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14 BUILDING THE OHIO INNOVATION ECONOMY Box B Fostering University-Industry Cooperation Moderating the panel on universities as drivers of regional growth and employment, William Harris of Science Foundation Arizona observed the difficulty often experienced by businesses in dealing with the academic community. “The university community often says they are easy to deal with,” he said, “but to the average citizen, the universities have a wall around them and it is hard to make contact. I have seen that in Arizona, where I work, and in South Carolina where I also worked, and other places.” By contrast, he said, he had worked in Ireland where he found the opposite—“an academic community with a hunger to be more successful in working with the business community. The Irish recognized that if academia didn’t find a way to work with industry, it was likely that their industry was going to move to China, or Eastern Europe, where they could find cheaper manufacturing.” While Ireland had major banking and real estate problems, they were still sustained by a serious biotechnology industry, he said, which manufactured nine of the ten top-selling drugs in the world. They also manufactured more software than any other country. “The presidents of the universities, in particular, were willing to try new things to help bolster their manufacturing. They had to try to protect that technology base. And they have done so, by creating friendly approaches to IP and making it easy to contact and work with the faculty.” He called this “a major disconnect in our innovation ecosystem,” which he and several colleagues worked hard to change. For the last 12 years, the University of Akron has sought to play an active role in Ohio’s innovation-based economic development. According to Dr. Proenza, “The universities, especially public universities, cannot exist in the future if they do not become relevant in their communities. They cannot be isolated as ivory towers. To prosper, they must be connected with other sectors of the community.” His primary hope for the “Akron model,” as he calls his university’s approach, is that it functions as a “broad-based and robust platform for economic engagement.” Among the many university programs for broad-based engagement, Dr. Proenza highlighted the following:  The University of Akron Research Foundation is “the core of the university’s programs,” he said “— a “robust, boundary-spanning” organization. He said that its activities go beyond those of mainstream technology offices, most of which focus primarily on traditional licensing and commercialization agreements. Among the foundation’s unusual initiatives has been a project to develop an inventory of “Rust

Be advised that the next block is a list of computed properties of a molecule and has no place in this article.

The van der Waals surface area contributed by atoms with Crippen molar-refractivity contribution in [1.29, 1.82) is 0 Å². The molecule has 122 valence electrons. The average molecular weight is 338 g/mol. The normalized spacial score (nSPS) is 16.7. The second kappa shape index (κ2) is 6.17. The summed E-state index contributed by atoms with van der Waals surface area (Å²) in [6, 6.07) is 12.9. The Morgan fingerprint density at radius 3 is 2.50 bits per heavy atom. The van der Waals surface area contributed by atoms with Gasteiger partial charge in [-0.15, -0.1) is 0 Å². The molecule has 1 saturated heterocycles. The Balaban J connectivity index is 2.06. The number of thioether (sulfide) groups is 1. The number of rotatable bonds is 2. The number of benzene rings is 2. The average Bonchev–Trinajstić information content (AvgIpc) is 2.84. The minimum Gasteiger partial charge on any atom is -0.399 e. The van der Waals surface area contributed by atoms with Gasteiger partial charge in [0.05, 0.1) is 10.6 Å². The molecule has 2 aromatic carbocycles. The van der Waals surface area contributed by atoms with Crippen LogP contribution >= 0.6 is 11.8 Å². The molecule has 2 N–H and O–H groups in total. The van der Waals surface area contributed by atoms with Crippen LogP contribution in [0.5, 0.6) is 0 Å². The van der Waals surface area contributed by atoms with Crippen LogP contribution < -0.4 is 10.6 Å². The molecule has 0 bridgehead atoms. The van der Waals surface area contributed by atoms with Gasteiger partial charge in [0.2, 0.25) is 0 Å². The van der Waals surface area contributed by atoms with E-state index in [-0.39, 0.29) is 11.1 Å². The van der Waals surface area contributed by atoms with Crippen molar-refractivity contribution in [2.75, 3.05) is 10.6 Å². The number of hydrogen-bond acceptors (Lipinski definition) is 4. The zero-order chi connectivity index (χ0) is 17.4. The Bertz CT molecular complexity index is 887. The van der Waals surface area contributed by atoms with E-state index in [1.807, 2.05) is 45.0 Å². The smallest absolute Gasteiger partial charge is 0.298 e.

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OVERVIEW 15 Belt-era assets” and assemble them for productive uses. The university has also identified potentially useful space and equipment that is underutilized; inventoried the university’s patent portfolio to make it more productive; and partnered with companies to make better use of their neglected, non-core technologies.  The University-Park Alliance is a joint creation of the University of Akron and the Knight Foundation that seeks to revitalize a 50-block, 1,000-acre area adjacent to the university. To date, outcomes include more than $300 million in private sector investment, some 920 new jobs, 80 new housing units, and 34 acres of green space.  The ARCHAngel network, formed in 2005 under sponsorship of the Research Foundation, seeks to “create wealth in the northeast Ohio community” through networks and partnerships among universities, industry, the business leadership, and regional governments. The network provides not only investment financing for promising young firms, but also advice, services, and mentoring from business leaders and volunteers who wish to “give back to the community.”  The Austen BioInnovation Institute, a joint venture with the Knight Foundation, three hospitals, and the medical school works to join the university’s expertise in materials science with the hospitals’ skills in orthopedic and wound-healing to “establish Akron as the world’s leading biomaterials and orthopedic research program within 10 years.” Case Western’s Multidisciplinary Approach In his conference presentation, W. A. “Bud” Baeslack, provost and executive vice president of Case Western Reserve University said that universities must now be key partners in the innovation ecosystem, and to this end, they must be more efficient and flexible. They must also support more entrepreneurship. For example, he said, some professional interdisciplinary degree programs at Case Western Reserve provide joint training at premier health care and corporate partner sites. Such collaborative activities have helped to spin-off more than 20 bioscience companies in the past decade. Dr. Baeslack also drew attention to Case’s multidisciplinary NSF Center for Layered Polymer Systems (one of 17 NSF Science and Technology Centers around the nation) which emphasizes the development of research results into viable technologies and products. To provide momentum for these activities, Case employs more than 40 professionals to help faculty expand and capitalize on research ideas. In addition, the university has its own pre-seed fund, and faculty are encouraged to move beyond the traditional activities of writing grants and publishing papers to become more entrepreneurial—to patent their discoveries and start businesses. “We’re doing self-study on how we can be more user- friendly and to take a less rigid approach to IP,” Dr. Baeslack said.